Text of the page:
Tip O’Neill once quipped that all politics is local. That was certainly true around here in yesterday’s election. While much of the nation may have been focused on the special congressional election in Ohio’s 12th district, we here in Saint Louis had plenty of local action to contend ourselves with.
Anne did her election judge thing again, getting up at uh-oh dark thirty (3:30) and working upwards of fifteen hours. Later, I learned that she had to endure that marathon workday schedule without any air-conditioning. There was no way that I was going to get out of bed that early, so that meant that Anne had the car and I had to walk to the polls, in the rain. For an August election, the poll was jumping. I had to wait in line, which has never happened for a summer election. Ours is a heavily Democratic precinct, so I took that as a good sign.
This election was our statewide primary election. Claire McCaskill (D), who is running for reelection for US Senator, was nominated with over 80% of the Democratic ballots (500K votes), while challenger Josh Hawley (R) garnered less than 60% of the Republican ballots (389K votes). Come November, this will be our marquee race. There were 60K more Republican votes cast than Democrat, but Hawley has way more party consolidation to do than McCaskill. There is a lot more campaigning to do here before the November election.
The only other statewide vote was a proposition to make Missouri a right-to-work state. It was resoundingly defeated, by a 2-to-1 margin. Republicans had passed legislation making Missouri a right-to-work state, but labor was able to get enough signatures for this proposition, which put the new law on hold. With this defeat it is hoped that the Republicans won’t next attempt to overrule the will of the people, like they have in the past and pass right-to-work again.
For the rest of the ballot, a Democratic primary win means a win in November. Congressman Lacy Clay easily weathered progressive Cori Bush’s challenge and for the state legislature term limits had given us new choices for both the senate and the house. I picked a winner and a loser, but will be voting for both winners in November. The real action yesterday was at the county level.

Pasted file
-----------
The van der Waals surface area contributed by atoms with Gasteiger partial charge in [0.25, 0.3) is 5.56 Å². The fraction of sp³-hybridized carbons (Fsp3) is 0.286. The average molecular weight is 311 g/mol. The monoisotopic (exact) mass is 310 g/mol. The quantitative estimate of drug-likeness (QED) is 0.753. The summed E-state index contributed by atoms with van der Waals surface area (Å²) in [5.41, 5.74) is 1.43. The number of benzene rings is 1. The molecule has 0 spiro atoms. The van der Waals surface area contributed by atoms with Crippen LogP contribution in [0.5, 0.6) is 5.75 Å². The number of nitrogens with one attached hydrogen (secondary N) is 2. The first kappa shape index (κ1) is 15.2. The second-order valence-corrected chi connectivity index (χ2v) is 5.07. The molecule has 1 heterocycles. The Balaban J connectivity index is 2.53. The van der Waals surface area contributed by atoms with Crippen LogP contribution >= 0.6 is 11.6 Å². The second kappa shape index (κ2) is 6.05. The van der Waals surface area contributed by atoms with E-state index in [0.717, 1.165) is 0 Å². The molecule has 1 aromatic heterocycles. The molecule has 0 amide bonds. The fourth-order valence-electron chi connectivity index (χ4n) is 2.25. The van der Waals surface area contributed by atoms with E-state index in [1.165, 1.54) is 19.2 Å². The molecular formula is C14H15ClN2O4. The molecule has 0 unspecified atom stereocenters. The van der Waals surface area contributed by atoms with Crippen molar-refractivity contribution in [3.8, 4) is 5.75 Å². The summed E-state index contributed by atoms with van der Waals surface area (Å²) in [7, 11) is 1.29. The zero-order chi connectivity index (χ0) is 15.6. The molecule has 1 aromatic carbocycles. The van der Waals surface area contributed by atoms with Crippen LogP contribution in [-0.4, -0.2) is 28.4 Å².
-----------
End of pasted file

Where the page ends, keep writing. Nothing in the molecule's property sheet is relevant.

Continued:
Four years ago, Bob McCulloch was reelected to his seventh term as county prosecutor. One week later, Michael Brown was shot in Ferguson by a police officer. McCulloch chose not to prosecute the police officer, exacerbating an already bad situation. Yesterday, Ferguson city councilman Wesley Bell beat McCulloch with 57% of the vote. McCulloch now joins the list of prosecutors who have lost their jobs, because they elected not to prosecute in a black lives matter case: Tamir Rice, Trayvon Martin and now Michael Brown.
But wait, there is more. Four years ago, Steve Stenger, McCulloch’s handpicked protégé was first elected county executive. After yesterday, Stenger is sitting on a 0.64% lead. If after the counting of absentee and provisional ballots, his lead falls below half-a-percent that will trigger an automatic recount. Stenger’s tenure has been marked with bitter disputes with the county council. His best ally on the council has been my councilman, who also lost his election yesterday. As of today, Stenger is now calling for a truce.
After yesterday, I’m really looking forward to November. Democrats as a party can be both bumbling and messy. We lack the lockstep discipline of the Republicans, but this year we are riled. If the Saint Louis electorate did not forgive or forget wrongs committed four years in the past, it certainly is not going to forgive or forget the daily insults doled out by the Cheeto-in-Chief.